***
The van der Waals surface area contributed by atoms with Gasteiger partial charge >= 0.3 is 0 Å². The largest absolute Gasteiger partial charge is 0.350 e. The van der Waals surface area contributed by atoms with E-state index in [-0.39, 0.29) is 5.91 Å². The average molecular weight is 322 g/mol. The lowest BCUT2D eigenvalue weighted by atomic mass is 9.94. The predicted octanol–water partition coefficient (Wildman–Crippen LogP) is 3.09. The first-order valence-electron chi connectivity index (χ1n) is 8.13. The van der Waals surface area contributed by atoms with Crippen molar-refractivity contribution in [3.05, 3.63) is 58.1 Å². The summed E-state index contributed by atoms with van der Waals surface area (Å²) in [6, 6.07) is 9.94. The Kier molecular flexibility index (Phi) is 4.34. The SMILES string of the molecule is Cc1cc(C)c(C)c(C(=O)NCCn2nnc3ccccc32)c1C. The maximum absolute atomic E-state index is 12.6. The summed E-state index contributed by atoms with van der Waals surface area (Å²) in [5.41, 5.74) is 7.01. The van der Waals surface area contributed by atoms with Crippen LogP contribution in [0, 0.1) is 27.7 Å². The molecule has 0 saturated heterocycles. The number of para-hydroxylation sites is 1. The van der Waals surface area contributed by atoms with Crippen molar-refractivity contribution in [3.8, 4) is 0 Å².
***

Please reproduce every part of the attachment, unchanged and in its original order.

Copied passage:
The van der Waals surface area contributed by atoms with Gasteiger partial charge >= 0.3 is 0 Å². The largest absolute Gasteiger partial charge is 0.350 e. The van der Waals surface area contributed by atoms with E-state index in [-0.39, 0.29) is 5.91 Å². The average molecular weight is 322 g/mol. The lowest BCUT2D eigenvalue weighted by atomic mass is 9.94. The predicted octanol–water partition coefficient (Wildman–Crippen LogP) is 3.09. The first-order valence-electron chi connectivity index (χ1n) is 8.13. The van der Waals surface area contributed by atoms with Crippen molar-refractivity contribution in [3.05, 3.63) is 58.1 Å². The summed E-state index contributed by atoms with van der Waals surface area (Å²) in [6, 6.07) is 9.94. The Kier molecular flexibility index (Phi) is 4.34. The SMILES string of the molecule is Cc1cc(C)c(C)c(C(=O)NCCn2nnc3ccccc32)c1C. The maximum absolute atomic E-state index is 12.6. The summed E-state index contributed by atoms with van der Waals surface area (Å²) in [5.41, 5.74) is 7.01. The van der Waals surface area contributed by atoms with Crippen LogP contribution in [0, 0.1) is 27.7 Å². The molecule has 0 saturated heterocycles. The number of para-hydroxylation sites is 1. The van der Waals surface area contributed by atoms with Crippen molar-refractivity contribution in [3.8, 4) is 0 Å².